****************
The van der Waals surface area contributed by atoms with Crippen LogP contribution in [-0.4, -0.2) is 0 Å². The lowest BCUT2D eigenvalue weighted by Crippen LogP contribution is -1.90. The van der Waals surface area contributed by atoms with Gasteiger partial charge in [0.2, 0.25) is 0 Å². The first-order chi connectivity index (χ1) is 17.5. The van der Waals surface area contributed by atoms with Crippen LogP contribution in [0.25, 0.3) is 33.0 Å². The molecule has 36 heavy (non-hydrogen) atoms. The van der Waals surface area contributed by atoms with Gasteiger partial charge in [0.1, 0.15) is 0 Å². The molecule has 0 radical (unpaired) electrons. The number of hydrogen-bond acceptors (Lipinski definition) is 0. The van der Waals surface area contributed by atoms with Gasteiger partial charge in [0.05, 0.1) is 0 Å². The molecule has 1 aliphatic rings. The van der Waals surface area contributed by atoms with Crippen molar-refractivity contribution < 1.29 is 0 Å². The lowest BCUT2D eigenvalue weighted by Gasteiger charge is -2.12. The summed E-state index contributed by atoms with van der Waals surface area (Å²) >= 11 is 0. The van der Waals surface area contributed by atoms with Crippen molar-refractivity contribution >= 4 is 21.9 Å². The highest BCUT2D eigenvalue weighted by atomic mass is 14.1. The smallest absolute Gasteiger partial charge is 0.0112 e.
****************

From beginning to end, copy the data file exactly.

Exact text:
The van der Waals surface area contributed by atoms with Crippen LogP contribution in [-0.4, -0.2) is 0 Å². The lowest BCUT2D eigenvalue weighted by Crippen LogP contribution is -1.90. The van der Waals surface area contributed by atoms with Gasteiger partial charge in [0.2, 0.25) is 0 Å². The first-order chi connectivity index (χ1) is 17.5. The van der Waals surface area contributed by atoms with Crippen LogP contribution in [0.25, 0.3) is 33.0 Å². The molecule has 36 heavy (non-hydrogen) atoms. The van der Waals surface area contributed by atoms with Gasteiger partial charge in [0.1, 0.15) is 0 Å². The molecule has 0 radical (unpaired) electrons. The number of hydrogen-bond acceptors (Lipinski definition) is 0. The van der Waals surface area contributed by atoms with Gasteiger partial charge in [0.05, 0.1) is 0 Å². The molecule has 1 aliphatic rings. The van der Waals surface area contributed by atoms with Crippen molar-refractivity contribution < 1.29 is 0 Å². The lowest BCUT2D eigenvalue weighted by Gasteiger charge is -2.12. The summed E-state index contributed by atoms with van der Waals surface area (Å²) >= 11 is 0. The van der Waals surface area contributed by atoms with Crippen molar-refractivity contribution >= 4 is 21.9 Å². The highest BCUT2D eigenvalue weighted by atomic mass is 14.1. The smallest absolute Gasteiger partial charge is 0.0112 e.